In the Networks unit, sales were up 13 per cent. As in Q214, and at Nokia Networks, this was helped by a shift in carrier spending from upgrades, modernizations and coverage extension, to high capacity mobile broadband contracts, which are more lucrative and profitable in general. Ericsson saw its best mobile broadband growth in the Middle East, China and India rather than its traditional European and US territories.

Sales in North America fell by three per cent year-on-year and eight per cent compared to Q214. In contrast to more emerging markets and newer LTE deployers, the North American carriers are cutting back on network quality and capacity projects, said Ericsson, and focusing on “cashflow optimization”.

It added that the change in operator spending patterns in the region made it hard to forecast near term sales. "I think that is the main uncertainty for Q4," CFO Jan Frykhammar said on the earnings call.

CEO Hans Vestberg commented: "But we're not seeing any change in the underlying market demand in the US. Demand for new smartphones remains high."

However, investors were concerned that Nokia had reported a 53 per cent leap in Norht American revenues, admittedly from a far lower base, especially in LTE, where the Finnish firm only recently secured major contracts, notably with T-Mobile and Sprint (Ericsson is also a Sprint supplier).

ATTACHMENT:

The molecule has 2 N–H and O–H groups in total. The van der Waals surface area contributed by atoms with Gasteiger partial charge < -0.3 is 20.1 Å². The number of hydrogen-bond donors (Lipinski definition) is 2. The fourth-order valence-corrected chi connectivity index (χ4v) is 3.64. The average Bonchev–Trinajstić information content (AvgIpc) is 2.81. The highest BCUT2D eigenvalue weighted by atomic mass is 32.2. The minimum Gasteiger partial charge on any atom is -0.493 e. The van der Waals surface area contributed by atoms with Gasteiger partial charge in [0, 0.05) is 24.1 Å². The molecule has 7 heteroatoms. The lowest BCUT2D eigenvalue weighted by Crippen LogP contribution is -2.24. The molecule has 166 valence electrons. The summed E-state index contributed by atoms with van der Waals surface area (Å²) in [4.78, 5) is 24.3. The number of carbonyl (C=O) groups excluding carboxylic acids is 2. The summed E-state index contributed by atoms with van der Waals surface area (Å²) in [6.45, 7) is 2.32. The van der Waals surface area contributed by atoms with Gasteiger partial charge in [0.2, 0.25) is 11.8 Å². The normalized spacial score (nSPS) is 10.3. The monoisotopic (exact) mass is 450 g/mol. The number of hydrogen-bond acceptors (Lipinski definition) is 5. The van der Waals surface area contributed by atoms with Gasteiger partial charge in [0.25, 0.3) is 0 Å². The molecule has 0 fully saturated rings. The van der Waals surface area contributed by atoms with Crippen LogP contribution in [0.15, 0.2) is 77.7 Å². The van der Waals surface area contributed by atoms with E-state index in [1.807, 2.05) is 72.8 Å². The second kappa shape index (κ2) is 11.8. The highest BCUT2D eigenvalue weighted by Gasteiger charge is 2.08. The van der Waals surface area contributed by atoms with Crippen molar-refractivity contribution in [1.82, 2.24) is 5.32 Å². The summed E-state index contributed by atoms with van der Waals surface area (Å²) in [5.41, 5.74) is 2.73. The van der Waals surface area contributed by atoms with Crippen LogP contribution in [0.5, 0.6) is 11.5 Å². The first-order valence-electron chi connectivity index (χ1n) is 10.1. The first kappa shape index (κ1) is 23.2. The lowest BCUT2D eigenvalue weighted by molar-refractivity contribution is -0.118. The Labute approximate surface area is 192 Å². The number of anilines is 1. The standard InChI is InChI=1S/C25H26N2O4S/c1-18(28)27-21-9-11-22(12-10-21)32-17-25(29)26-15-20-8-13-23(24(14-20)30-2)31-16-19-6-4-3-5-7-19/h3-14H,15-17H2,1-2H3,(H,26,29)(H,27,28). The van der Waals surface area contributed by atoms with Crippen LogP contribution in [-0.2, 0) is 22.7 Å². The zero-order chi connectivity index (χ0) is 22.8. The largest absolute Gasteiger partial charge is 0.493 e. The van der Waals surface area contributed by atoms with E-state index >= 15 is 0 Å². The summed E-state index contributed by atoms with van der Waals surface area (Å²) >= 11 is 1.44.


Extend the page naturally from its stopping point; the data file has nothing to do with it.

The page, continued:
Over-reliance on China

"The trend is clear: Ericsson's biggest customers in North America and Japan have largely completed their large roll-out programmes of LTE, and revenues are to an increasing level coming from other markets, among them Middle East and China," Bengt Nordstrom, CEO of telecoms consultancy Northstream, told Reuters.

"It will be increasingly important to grow market share in China which by far will be the biggest LTE market for the coming three to four years." Sales in north east Asia were up 16 per cent year-on-year, boosted by China and Taiwan but offset by lower spending in Japan and South Korea.

This raises a common concern for infrastructure players – over-reliance on China, where LTE rollouts are indeed huge, but where there is fierce competition from the incumbents Huawei and ZTE.